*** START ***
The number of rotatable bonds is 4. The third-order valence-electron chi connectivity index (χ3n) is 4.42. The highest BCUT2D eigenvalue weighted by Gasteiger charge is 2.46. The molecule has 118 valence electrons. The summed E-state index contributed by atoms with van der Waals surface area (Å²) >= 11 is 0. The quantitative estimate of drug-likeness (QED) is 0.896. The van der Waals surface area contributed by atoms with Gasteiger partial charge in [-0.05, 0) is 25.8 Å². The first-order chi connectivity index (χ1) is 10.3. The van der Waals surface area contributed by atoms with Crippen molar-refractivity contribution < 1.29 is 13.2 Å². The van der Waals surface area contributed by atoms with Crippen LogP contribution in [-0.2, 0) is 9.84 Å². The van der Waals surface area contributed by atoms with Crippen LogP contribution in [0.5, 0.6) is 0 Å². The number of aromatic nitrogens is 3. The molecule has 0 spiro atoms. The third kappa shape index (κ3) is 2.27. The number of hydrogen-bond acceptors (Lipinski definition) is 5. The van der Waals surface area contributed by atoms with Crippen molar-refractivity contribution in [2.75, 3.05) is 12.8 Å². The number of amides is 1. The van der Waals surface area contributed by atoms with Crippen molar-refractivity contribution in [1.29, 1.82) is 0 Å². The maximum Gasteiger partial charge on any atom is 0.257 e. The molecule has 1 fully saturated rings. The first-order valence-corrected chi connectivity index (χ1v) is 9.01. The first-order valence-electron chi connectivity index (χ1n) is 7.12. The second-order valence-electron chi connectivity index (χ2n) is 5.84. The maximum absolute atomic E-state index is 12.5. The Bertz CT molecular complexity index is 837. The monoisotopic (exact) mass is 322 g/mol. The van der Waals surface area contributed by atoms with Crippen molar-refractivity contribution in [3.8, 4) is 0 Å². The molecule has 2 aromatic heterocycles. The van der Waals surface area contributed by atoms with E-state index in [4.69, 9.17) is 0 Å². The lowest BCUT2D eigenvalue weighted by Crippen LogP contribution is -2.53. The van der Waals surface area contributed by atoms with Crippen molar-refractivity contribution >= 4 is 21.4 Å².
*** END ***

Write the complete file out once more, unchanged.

The number of rotatable bonds is 4. The third-order valence-electron chi connectivity index (χ3n) is 4.42. The highest BCUT2D eigenvalue weighted by Gasteiger charge is 2.46. The molecule has 118 valence electrons. The summed E-state index contributed by atoms with van der Waals surface area (Å²) >= 11 is 0. The quantitative estimate of drug-likeness (QED) is 0.896. The van der Waals surface area contributed by atoms with Gasteiger partial charge in [-0.05, 0) is 25.8 Å². The first-order chi connectivity index (χ1) is 10.3. The van der Waals surface area contributed by atoms with Crippen molar-refractivity contribution < 1.29 is 13.2 Å². The van der Waals surface area contributed by atoms with Crippen LogP contribution in [-0.2, 0) is 9.84 Å². The van der Waals surface area contributed by atoms with Crippen LogP contribution in [0.5, 0.6) is 0 Å². The number of aromatic nitrogens is 3. The molecule has 0 spiro atoms. The third kappa shape index (κ3) is 2.27. The number of hydrogen-bond acceptors (Lipinski definition) is 5. The van der Waals surface area contributed by atoms with Crippen molar-refractivity contribution in [2.75, 3.05) is 12.8 Å². The number of amides is 1. The van der Waals surface area contributed by atoms with Crippen molar-refractivity contribution in [1.29, 1.82) is 0 Å². The maximum Gasteiger partial charge on any atom is 0.257 e. The molecule has 1 fully saturated rings. The first-order valence-corrected chi connectivity index (χ1v) is 9.01. The first-order valence-electron chi connectivity index (χ1n) is 7.12. The second-order valence-electron chi connectivity index (χ2n) is 5.84. The maximum absolute atomic E-state index is 12.5. The Bertz CT molecular complexity index is 837. The monoisotopic (exact) mass is 322 g/mol. The van der Waals surface area contributed by atoms with Crippen molar-refractivity contribution in [3.8, 4) is 0 Å². The molecule has 2 aromatic heterocycles. The van der Waals surface area contributed by atoms with E-state index in [4.69, 9.17) is 0 Å². The lowest BCUT2D eigenvalue weighted by Crippen LogP contribution is -2.53. The van der Waals surface area contributed by atoms with Crippen molar-refractivity contribution >= 4 is 21.4 Å².